March 28th, 2012
Human rights activist John Prendergast will be at UMass Lowell for four days in early April. Several of his presentations are free and open to the public. Everyone is welcome.
Tuesday, April 3, 12.30-1.45 pm
“Good News Peace Stories from Africa: The 2012 Day Without Violence Lecture.” Sponsored by the UMass Lowell Peace and Conflict Studies Institute and Greeley Scholar for Peace Studies Program. O’Leary Library auditorium, Room 222, 61 Wilder St., UML South Campus. Parking available in Wilder St. lot.
Monday, April 9, 7.00-9.00 pm.
Film screening and community conversation. Sponsored by PACSI and the Greeley Scholar Program. John will present a short film about his international human rights work and discuss current issues in Africa. UMass Lowell Inn & Conference Center, 50 Warren St., downtown Lowell. Parking is available in the Lower Locks Garage.
For more information, visit www.uml.edu/centers/pacsi, send email to email@example.com or call 978-934-3218.
March 28th, 2012
Mayor Patrick Murphy, event moderator
Yesterday morning at the UMass Lowell Inn & Conference Center, the Greater Lowell Chamber of Commerce held its 17th Annual Municipal Breakfast. Moderated by Lowell Mayor Patrick Murphy, the event featured the city/town managers of Lowell, Westford, Dracut, Chelmsford and Billerica each giving an overview of the important civic and fiscal issues confronting their respective communities.
Lowell City Manager Bernie Lynch led off, saying that there has been and are many positive things happening in Lowell despite the on-going recession. Building permits are up. The remaining space in the Boott Mill complex is moving forward with both commercial and residential uses. The portion of the Massachusetts Mills closest to the intersection of the Merrimack and Concord Rivers, a prime location that has languished for decades because of questions about fire equipment access and historic preservation seems set to move forward after the city mediated a solution to the various concerns. Other major developments at Western Ave and Jackson Street are also progressing. The Lowell Community Health Center has consolidated its operations on Jackson Street which is vitally important since 25% of Lowell’s residents obtain some form of health care from that entity and the merger of Lowell General and Saints Memorial is a key development in the city’s health care infrastructure. Lynch said “we don’t have time to talk about all the great things underway at UMass Lowell, but it’s certainly the busiest time in that institution’s history.”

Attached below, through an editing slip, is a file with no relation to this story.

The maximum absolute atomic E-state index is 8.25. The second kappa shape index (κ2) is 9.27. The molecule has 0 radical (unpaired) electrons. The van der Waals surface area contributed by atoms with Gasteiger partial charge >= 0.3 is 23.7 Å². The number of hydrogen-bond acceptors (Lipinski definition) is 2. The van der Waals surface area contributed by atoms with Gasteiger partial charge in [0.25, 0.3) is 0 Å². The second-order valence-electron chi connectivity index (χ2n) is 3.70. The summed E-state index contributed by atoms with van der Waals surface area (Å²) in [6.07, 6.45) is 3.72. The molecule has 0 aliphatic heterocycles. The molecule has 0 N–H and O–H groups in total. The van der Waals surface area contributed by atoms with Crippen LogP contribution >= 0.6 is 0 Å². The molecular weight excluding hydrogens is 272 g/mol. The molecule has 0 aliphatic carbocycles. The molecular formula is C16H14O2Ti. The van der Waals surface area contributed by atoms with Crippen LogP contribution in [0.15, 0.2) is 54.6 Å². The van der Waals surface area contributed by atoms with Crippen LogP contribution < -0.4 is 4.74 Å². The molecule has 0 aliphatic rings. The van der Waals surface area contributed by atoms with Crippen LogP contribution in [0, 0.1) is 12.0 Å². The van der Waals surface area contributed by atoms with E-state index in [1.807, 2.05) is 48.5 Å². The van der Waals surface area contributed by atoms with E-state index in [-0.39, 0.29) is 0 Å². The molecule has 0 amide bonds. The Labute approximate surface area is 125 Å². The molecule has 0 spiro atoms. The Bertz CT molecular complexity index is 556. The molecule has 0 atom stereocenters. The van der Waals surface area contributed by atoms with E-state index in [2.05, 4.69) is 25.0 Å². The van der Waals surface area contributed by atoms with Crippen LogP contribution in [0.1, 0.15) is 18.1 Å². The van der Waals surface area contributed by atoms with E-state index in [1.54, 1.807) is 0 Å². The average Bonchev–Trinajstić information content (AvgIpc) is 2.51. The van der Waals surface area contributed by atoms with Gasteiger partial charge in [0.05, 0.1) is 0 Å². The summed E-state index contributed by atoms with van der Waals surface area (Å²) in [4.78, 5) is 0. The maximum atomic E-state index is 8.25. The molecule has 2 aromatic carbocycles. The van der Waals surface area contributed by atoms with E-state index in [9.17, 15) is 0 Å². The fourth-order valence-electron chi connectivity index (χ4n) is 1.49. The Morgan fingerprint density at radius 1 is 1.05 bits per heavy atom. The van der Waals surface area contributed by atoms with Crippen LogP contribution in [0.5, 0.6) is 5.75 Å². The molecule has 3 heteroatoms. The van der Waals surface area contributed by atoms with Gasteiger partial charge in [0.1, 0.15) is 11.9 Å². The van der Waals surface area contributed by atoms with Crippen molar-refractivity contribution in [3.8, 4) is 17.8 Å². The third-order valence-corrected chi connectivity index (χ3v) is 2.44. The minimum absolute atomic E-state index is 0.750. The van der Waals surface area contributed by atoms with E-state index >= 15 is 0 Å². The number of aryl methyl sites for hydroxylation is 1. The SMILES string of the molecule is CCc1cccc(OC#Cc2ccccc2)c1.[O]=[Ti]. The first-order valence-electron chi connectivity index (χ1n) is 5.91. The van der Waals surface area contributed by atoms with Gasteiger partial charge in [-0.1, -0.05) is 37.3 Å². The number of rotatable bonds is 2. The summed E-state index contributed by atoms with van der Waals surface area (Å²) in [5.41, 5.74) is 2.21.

Transitioning to other topics, Lynch informed the audience that despite losses at the height of the recession, the number of private sector jobs in the city is the same in 2012 as it was in 2006. The manager also gave a shout-out to Howl-in-Lowell, calling it a “great new online publication about the city” and urging business leaders to take a look at it. Infrastructure-wise, work on the Hunt’s Falls and Central Street bridges was complete, the new bridge at University Ave is underway and the National Park recently received a major grant to extend the city’s trolley line.
Lynch said that city government was “in good shape.” There is a Capital Plan for the first time in the city’s history and the city is in better financial shape than it was six years ago. The city took advantage of the recession to make “institutional changes” need to make us more sustainable. The settlement of the health insurance issue with city unions was huge, saving Lowell 3 to 5 million dollars this year and up to $8 million per year in the future. Lynch concluded by saying “my fear going forward is complacency”, that as things get better there’s a temptation to “let loose” with spending whereas we should maintain the fiscal discipline that’s been forced upon us be the recession even though good times return. read more »
March 28th, 2012
Last night, nearly 20 people gathered at the Moses Greeley Parker Library in Dracut for an illustrated lecture by Richard Marion, who showed in Powerpoint format about 25 images of Lowell places, buildings, and scenes from among the hundreds that he has created in the past 40 years. The talk was organized into sections: Mills, Downtown, Rivers and Canals, Neighborhoods, and Bridges. Many of the images have been seen on this blog in the past year, from the Greenwood Bros. building on Lawrence Street to the remembered float planes on the Merrimack downriver from the city.
Interspersed with his comments about composition, line, form, and color were anecdotes like one about a recalled episode in family history when a man’s pay envelope went missing from the third floor of a tenement in Little Canada along the Northern Canal. The envelope with cash and coins had gotten scooped up with bread crumbs on a tablecloth and “lost” when the man’s wife shook the tablecloth out the window. There’s a happy ending to this story: the envelope that had gone in to the canal and had sunk to the bottom because of the coins was retrieved the next day when the canal was drained of water to allow for maintenance of the system.
March 28th, 2012
Tony Sampas brings his camera to St Margaret’s Church on Stevens Street in Lowell